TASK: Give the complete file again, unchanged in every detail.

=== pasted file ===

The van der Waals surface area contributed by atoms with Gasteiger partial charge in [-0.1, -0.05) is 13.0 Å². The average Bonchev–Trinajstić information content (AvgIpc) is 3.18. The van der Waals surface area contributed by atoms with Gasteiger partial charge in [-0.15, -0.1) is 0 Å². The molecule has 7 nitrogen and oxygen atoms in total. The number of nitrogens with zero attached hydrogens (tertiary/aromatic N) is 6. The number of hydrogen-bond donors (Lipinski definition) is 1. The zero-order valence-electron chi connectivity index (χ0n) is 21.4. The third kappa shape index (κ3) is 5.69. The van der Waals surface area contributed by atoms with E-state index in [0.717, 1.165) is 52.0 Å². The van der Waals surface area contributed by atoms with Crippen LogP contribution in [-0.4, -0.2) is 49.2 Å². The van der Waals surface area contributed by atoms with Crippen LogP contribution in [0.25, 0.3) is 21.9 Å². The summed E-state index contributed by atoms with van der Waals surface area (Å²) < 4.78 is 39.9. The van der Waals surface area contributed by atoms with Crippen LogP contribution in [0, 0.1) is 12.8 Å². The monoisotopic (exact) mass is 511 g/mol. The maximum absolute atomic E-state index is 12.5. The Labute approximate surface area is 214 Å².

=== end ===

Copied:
The van der Waals surface area contributed by atoms with Gasteiger partial charge in [-0.1, -0.05) is 13.0 Å². The average Bonchev–Trinajstić information content (AvgIpc) is 3.18. The van der Waals surface area contributed by atoms with Gasteiger partial charge in [-0.15, -0.1) is 0 Å². The molecule has 7 nitrogen and oxygen atoms in total. The number of nitrogens with zero attached hydrogens (tertiary/aromatic N) is 6. The number of hydrogen-bond donors (Lipinski definition) is 1. The zero-order valence-electron chi connectivity index (χ0n) is 21.4. The third kappa shape index (κ3) is 5.69. The van der Waals surface area contributed by atoms with E-state index in [0.717, 1.165) is 52.0 Å². The van der Waals surface area contributed by atoms with Crippen LogP contribution in [-0.4, -0.2) is 49.2 Å². The van der Waals surface area contributed by atoms with Crippen LogP contribution in [0.25, 0.3) is 21.9 Å². The summed E-state index contributed by atoms with van der Waals surface area (Å²) < 4.78 is 39.9. The van der Waals surface area contributed by atoms with Crippen LogP contribution in [0, 0.1) is 12.8 Å². The monoisotopic (exact) mass is 511 g/mol. The maximum absolute atomic E-state index is 12.5. The Labute approximate surface area is 214 Å².